In addition to these three occasions, Peter and John were the two disciples who were sent into Jerusalem to prepare the Passover (Luke 22:8), and these three, joined by Andrew, privately asked the questions that prompted the Lord’s teaching on the destruction of Jerusalem (Mark 13:3). In the book of Acts, Peter and John are found together on significant occasions. They healed a lame man in the Temple, which resulted in the preaching of the second recorded sermon (Acts 3). They were the first two apostles who were arrested and commanded not to preach in the name of Jesus (Acts 4). And, when the gospel was accepted by the Samaritans, Peter and John were the two apostles who traveled to them so that they could receive the Holy Spirit (Acts 8:14-15).

 

Possible Explanations For the Singling Out of Peter, James, and John

Scholars and commentators have offered several suggestions as to why these three men were singled out and chosen to see the great blessings that they witnessed.

1. They Were the Lord’s Closest Friends. I imagine that most everyone has a small circle of people that they are closer to than the rest of their friends and family. Some have suggested that Peter, James, and John were the Lord’s closest friends. This suggestion is attractive, and perhaps something this simple could provide the answer to our question, but there are some problems with the theory.

First, although the Gospel of John does not record any of these incidents involving Peter, James, and John, it does present the idea that John alone enjoyed a relationship with the Lord that was not shared among any of the other apostles. In his gospel, John refers to himself as the disciple whom Jesus loved (John 13:23, 19:26, 20:2, 21:7). On two of these occasions John is mentioned with Peter (John 20:2, 21:7), and yet Peter is designated simply by his name, while John is identified as the disciple whom Jesus loved. If the Synoptic Gospels (Matthew, Mark, and Luke) make the argument that Peter, James, and John were the Lord’s closest friends, then John’s Gospel can be said to make the argument that John alone was the Lord’s closest friend.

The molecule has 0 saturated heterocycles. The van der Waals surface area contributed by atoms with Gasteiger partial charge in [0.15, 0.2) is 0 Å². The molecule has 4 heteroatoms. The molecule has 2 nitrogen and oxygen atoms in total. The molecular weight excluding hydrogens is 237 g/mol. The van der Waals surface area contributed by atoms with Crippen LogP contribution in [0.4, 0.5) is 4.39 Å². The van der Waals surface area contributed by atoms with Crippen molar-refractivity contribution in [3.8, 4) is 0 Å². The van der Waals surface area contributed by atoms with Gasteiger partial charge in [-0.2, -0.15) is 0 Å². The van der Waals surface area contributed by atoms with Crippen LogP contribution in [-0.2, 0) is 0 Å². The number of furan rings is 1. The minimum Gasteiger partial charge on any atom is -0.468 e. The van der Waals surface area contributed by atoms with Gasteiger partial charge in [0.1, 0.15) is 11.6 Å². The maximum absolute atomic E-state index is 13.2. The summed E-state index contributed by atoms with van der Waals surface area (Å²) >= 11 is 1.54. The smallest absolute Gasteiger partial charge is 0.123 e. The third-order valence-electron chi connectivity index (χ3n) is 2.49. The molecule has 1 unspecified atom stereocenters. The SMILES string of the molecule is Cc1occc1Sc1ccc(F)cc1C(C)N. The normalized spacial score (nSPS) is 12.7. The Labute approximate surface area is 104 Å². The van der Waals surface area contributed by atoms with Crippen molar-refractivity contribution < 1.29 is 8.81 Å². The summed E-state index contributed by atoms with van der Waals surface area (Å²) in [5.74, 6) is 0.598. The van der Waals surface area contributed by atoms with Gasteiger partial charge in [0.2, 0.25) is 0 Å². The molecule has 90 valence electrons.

Second, there is no indication that Jesus ever played “favorites” with His band of disciples. He indicated that all of them were His friends if they kept His commandments (John 15:13-15). Even Judas is called His close, “familiar friend” through the voice of prophecy (Psalm 41:9).

2. Each Occasion Needed A Limited Number of Witnesses. Part of the work of an apostle was to be an eyewitness of the works and teachings of Jesus (Acts 1:21-22). The three events witnessed by Peter, James, and John were significant and taught important lessons about the identity of Jesus as the Son of God. Someone needed to see these things. However, these particular events were private in nature, and on these occasions Jesus used the fewest number of witnesses that were permitted under the Law of Moses (Deuteronomy 17:6, 19:15).

When Jesus raised the girl from the dead, there was a great multitude thronging Him as He traveled to the house. These parents did not need a multitude gathered in and around their house as they underwent this emotional turmoil. Jesus only took three disciples with him into the room. Afterwards, He strictly commanded them not to tell anyone what had happened. At the transfiguration, Jesus commanded them not to tell anyone what they had seen until after He rose from the dead. On the night that He was betrayed, Jesus spent much time preparing the disciples for His departure. However, in the Garden of Gethsemane Jesus needed a private moment in which to express His sorrow and to pray for strength.  

3. They Had Advanced Beyond the Other Disciples. Jesus taught that those who proved to be faithful with little would be blessed with more (Matthew 25:21, 23, 29). Based on this teaching, some suggest that Peter, James, and John were advanced to “higher studies” because they had shown greater progress than the others. They weren’t singled out by the Lord as much as they themselves had risen above the others in their faith and understanding.

I see something different in the training of the twelve. There were many times when the Lord rebuked the disciples as a group for their lack of faith. There are even occasions in which Peter, James, and John were singled out and rebuked for their lack of faith (Matthew 14:31, Luke 9:54-56). The Scriptures do not indicate that Peter, James, and John were more advanced in their faith than the other disciples.